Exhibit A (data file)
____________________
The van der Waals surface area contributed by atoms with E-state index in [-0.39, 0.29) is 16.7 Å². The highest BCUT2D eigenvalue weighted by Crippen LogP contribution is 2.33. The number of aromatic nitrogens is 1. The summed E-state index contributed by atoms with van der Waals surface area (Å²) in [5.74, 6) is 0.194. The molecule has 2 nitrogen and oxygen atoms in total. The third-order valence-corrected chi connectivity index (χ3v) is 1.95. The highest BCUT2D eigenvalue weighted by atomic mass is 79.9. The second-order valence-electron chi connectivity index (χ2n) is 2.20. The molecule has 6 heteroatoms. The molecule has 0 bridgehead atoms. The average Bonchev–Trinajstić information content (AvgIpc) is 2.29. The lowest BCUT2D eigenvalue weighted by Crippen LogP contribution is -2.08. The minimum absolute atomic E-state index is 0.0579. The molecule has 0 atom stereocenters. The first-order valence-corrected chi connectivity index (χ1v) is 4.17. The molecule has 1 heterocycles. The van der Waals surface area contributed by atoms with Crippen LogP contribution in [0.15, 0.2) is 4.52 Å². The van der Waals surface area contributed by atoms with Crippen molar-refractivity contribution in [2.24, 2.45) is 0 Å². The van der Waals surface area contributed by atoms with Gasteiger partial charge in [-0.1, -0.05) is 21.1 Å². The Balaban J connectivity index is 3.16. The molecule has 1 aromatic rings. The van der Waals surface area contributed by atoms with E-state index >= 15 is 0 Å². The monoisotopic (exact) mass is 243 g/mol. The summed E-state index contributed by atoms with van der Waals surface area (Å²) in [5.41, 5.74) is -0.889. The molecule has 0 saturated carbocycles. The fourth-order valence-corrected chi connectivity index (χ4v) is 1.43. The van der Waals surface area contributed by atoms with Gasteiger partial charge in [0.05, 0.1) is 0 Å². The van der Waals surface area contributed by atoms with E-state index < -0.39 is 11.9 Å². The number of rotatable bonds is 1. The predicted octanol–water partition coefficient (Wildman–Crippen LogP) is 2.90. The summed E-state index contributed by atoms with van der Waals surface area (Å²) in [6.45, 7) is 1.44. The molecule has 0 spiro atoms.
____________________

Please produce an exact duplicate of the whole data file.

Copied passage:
The van der Waals surface area contributed by atoms with E-state index in [-0.39, 0.29) is 16.7 Å². The highest BCUT2D eigenvalue weighted by Crippen LogP contribution is 2.33. The number of aromatic nitrogens is 1. The summed E-state index contributed by atoms with van der Waals surface area (Å²) in [5.74, 6) is 0.194. The molecule has 2 nitrogen and oxygen atoms in total. The third-order valence-corrected chi connectivity index (χ3v) is 1.95. The highest BCUT2D eigenvalue weighted by atomic mass is 79.9. The second-order valence-electron chi connectivity index (χ2n) is 2.20. The molecule has 6 heteroatoms. The molecule has 0 bridgehead atoms. The average Bonchev–Trinajstić information content (AvgIpc) is 2.29. The lowest BCUT2D eigenvalue weighted by Crippen LogP contribution is -2.08. The minimum absolute atomic E-state index is 0.0579. The molecule has 0 atom stereocenters. The first-order valence-corrected chi connectivity index (χ1v) is 4.17. The molecule has 1 heterocycles. The van der Waals surface area contributed by atoms with Crippen LogP contribution in [0.15, 0.2) is 4.52 Å². The van der Waals surface area contributed by atoms with Crippen molar-refractivity contribution in [2.24, 2.45) is 0 Å². The van der Waals surface area contributed by atoms with Gasteiger partial charge in [-0.1, -0.05) is 21.1 Å². The Balaban J connectivity index is 3.16. The molecule has 1 aromatic rings. The van der Waals surface area contributed by atoms with E-state index >= 15 is 0 Å². The monoisotopic (exact) mass is 243 g/mol. The summed E-state index contributed by atoms with van der Waals surface area (Å²) in [5.41, 5.74) is -0.889. The molecule has 0 saturated carbocycles. The fourth-order valence-corrected chi connectivity index (χ4v) is 1.43. The van der Waals surface area contributed by atoms with Gasteiger partial charge in [0.05, 0.1) is 0 Å². The van der Waals surface area contributed by atoms with E-state index < -0.39 is 11.9 Å². The number of rotatable bonds is 1. The predicted octanol–water partition coefficient (Wildman–Crippen LogP) is 2.90. The summed E-state index contributed by atoms with van der Waals surface area (Å²) in [6.45, 7) is 1.44. The molecule has 0 spiro atoms.